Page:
The Future is broadband
Ladies and gentlemen,
It is a great pleasure for me to be here in Las Vegas today, and to take part in the Consumer Electronic Show’s ‘Technology and Emerging Countries Programme’.
Around the world, information and communication technologies – ICTs – are now virtually ubiquitous.
As we enter the second decade of the 21st century, there are now more than 4.6 billion mobile cellular subscriptions globally, and over 1.7 billion people use the Internet.
As the Secretary-General of the International Telecommunication Union – which is ‘committed to connecting the world’ – this obviously means a great deal to me.
Indeed, we are well on the way towards meeting our goal – and more specifically of achieving the target of connecting the unconnected by 2015.
So – is ITU’s mission nearly complete?
Far from it.
Because simple connectivity is simply no longer enough.
The answer is broadband – and in the 21st century, social and economic development in every country on earth will depend on it.
Broadband changes everything – and especially in the developing world.
It’s not just about great new applications, like VoIP or IPTV. It’s also about completely transforming the way essential services can be delivered – from e-health to e-education to e-commerce to e-government.
It’s about helping to meet the Millennium Development Goals in every sector.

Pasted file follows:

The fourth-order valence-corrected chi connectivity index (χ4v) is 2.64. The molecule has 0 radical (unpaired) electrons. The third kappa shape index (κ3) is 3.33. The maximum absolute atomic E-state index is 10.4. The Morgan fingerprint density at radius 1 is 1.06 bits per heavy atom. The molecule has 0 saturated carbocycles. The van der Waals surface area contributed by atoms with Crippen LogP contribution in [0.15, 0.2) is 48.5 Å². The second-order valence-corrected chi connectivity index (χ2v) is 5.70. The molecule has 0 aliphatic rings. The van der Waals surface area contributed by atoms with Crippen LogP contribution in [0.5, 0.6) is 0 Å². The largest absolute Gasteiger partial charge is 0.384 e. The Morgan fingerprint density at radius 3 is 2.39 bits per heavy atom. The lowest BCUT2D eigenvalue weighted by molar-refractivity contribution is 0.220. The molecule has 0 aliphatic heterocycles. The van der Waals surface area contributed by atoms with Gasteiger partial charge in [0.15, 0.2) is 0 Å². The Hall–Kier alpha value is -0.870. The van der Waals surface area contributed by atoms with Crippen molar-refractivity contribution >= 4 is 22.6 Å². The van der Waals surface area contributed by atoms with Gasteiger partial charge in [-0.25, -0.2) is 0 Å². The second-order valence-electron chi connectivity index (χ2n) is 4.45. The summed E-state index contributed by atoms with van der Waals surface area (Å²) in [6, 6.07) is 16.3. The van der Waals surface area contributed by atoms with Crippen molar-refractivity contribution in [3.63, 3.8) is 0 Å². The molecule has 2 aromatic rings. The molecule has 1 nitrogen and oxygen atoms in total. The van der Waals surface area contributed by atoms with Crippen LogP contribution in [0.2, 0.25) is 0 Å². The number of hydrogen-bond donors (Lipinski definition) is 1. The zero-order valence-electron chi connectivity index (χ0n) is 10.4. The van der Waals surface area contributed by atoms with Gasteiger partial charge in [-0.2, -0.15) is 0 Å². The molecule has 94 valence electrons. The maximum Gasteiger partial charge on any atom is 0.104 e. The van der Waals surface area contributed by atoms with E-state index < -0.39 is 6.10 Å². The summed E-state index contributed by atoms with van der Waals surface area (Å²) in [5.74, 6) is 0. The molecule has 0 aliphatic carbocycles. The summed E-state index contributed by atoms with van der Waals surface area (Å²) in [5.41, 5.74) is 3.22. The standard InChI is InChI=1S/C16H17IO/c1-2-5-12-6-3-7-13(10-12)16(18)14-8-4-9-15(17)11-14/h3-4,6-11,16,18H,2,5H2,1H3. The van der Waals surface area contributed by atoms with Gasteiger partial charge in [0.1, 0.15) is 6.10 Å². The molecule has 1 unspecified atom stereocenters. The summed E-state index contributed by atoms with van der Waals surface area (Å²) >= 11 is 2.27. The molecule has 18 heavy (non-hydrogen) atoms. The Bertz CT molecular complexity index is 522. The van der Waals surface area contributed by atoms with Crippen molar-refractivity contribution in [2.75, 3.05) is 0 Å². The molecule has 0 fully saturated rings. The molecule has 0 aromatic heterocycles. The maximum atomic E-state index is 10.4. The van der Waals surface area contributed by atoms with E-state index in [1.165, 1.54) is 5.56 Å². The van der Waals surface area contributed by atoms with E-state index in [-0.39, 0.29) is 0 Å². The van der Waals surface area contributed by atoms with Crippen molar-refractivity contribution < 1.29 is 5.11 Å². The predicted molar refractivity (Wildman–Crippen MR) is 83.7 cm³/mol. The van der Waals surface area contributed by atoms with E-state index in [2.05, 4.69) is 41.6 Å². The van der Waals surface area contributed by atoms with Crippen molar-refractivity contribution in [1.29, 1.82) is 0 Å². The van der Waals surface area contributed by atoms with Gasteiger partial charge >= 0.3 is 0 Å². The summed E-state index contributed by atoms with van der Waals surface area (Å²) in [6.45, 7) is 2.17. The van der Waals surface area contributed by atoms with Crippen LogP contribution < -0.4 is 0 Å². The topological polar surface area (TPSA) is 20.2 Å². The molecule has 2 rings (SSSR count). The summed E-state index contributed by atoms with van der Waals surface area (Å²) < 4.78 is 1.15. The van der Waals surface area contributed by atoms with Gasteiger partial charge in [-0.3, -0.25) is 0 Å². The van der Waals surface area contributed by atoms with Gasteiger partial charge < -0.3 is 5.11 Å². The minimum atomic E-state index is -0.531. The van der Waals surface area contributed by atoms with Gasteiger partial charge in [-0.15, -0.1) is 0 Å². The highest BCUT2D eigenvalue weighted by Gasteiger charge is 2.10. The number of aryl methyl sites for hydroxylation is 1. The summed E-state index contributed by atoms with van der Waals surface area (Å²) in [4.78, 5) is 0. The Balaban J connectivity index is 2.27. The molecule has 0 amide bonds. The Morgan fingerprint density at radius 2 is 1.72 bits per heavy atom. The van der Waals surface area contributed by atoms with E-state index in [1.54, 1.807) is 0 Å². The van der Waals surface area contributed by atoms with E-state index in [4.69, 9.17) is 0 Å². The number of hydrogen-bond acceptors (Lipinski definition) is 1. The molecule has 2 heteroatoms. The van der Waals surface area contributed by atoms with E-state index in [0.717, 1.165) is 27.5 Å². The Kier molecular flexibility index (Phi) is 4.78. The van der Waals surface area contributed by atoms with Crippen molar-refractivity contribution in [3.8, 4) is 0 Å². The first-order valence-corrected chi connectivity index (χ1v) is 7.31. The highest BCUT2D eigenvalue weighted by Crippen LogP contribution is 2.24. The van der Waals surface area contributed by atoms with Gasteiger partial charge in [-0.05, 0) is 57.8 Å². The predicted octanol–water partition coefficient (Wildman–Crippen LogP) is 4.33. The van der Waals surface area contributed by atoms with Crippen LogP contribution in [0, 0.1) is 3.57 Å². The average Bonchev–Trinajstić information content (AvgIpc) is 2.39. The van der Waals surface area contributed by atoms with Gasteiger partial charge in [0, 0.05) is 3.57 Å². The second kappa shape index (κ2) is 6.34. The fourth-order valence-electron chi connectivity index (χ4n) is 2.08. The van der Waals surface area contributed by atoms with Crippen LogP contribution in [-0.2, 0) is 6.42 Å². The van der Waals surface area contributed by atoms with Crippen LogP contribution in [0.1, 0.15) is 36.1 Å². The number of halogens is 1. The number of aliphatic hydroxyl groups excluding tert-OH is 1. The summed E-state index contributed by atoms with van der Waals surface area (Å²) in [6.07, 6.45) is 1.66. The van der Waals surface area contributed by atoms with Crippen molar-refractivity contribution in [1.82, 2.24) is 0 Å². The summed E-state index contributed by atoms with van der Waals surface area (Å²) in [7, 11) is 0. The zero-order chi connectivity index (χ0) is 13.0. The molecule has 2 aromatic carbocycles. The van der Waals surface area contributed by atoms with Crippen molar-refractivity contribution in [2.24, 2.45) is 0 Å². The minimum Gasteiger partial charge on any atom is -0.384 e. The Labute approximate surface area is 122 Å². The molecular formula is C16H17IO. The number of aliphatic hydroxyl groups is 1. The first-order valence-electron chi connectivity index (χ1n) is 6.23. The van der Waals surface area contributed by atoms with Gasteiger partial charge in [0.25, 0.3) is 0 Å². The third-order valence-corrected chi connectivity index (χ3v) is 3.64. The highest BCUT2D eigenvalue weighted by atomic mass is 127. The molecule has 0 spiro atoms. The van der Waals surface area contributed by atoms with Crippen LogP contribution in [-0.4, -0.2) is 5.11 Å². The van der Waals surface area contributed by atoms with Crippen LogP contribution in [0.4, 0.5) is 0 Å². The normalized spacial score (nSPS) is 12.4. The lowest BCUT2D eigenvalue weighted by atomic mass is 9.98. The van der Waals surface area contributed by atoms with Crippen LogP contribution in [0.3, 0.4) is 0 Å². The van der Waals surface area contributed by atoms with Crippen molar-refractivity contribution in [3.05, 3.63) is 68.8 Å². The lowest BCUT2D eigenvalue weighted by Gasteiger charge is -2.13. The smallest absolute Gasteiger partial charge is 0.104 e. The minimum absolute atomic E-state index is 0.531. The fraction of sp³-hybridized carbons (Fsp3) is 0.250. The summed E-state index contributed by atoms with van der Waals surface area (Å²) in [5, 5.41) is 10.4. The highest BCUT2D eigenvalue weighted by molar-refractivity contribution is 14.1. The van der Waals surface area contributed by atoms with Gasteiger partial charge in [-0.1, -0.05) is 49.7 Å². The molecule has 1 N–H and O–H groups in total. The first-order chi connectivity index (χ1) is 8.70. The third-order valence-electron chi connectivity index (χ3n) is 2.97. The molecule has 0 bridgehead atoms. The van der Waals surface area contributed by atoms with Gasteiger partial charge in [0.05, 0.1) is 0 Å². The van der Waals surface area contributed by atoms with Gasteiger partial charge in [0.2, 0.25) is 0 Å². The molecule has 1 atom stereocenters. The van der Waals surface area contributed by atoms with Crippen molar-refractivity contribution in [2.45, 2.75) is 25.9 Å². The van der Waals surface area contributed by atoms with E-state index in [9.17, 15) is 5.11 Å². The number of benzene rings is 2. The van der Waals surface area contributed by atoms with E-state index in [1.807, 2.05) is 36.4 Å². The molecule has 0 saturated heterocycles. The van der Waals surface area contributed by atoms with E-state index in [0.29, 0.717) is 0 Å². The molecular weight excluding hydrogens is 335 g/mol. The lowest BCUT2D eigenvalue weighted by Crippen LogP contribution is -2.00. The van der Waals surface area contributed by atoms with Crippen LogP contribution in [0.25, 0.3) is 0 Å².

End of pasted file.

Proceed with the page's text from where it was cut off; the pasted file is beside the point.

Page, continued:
Ladies and gentlemen,
Broadband is not just fast, but ‘always on’.
That means businesses and government agencies can stay up and running 24/7 and deliver their products and services in real time.
It means individuals can access whatever they need, whenever they need it, without having to wait in line.
To us here in Las Vegas today, that may sound like stating the obvious, but in many parts of the world, broadband is either unavailable or unaffordable.
And even here in the United States, there are still many people without access to broadband – and all the benefits it can deliver.
It is therefore very encouraging to see the efforts being made by the US government to fund the expansion of America’s broadband network to help better serve rural areas and needy communities.
We must not allow a ‘broadband breach’ to develop just as we are succeeding in bridging the digital divide.
In the developing world this is as much, if not more, an issue of affordability as it is one of access.
In America, broadband access is the cheapest in the world, relative to Gross National Income – GNI – per capita, representing just 0.4% of monthly income.
In the ITU’s 2009 edition of ‘Measuring the Information Society’, broadband subscriptions cost less than 1% of monthly GNI per capita in the most affordable 15 countries, and under 2.5% of GNI in a further 25 countries.
Compare and contrast this with the other end of the scale, where in the bottom 30 countries in the list – most of which are UN-designated Least Developed Countries – a monthly broadband subscription costs more than the average monthly salary.
This is scandalous.
That’s why one of ITU’s key priorities is the delivery of equitable, affordable broadband access to the Internet. For all people – wherever they live and whatever their circumstances.
How can we accelerate investment in broadband networks and facilitate wider and fairer access to them?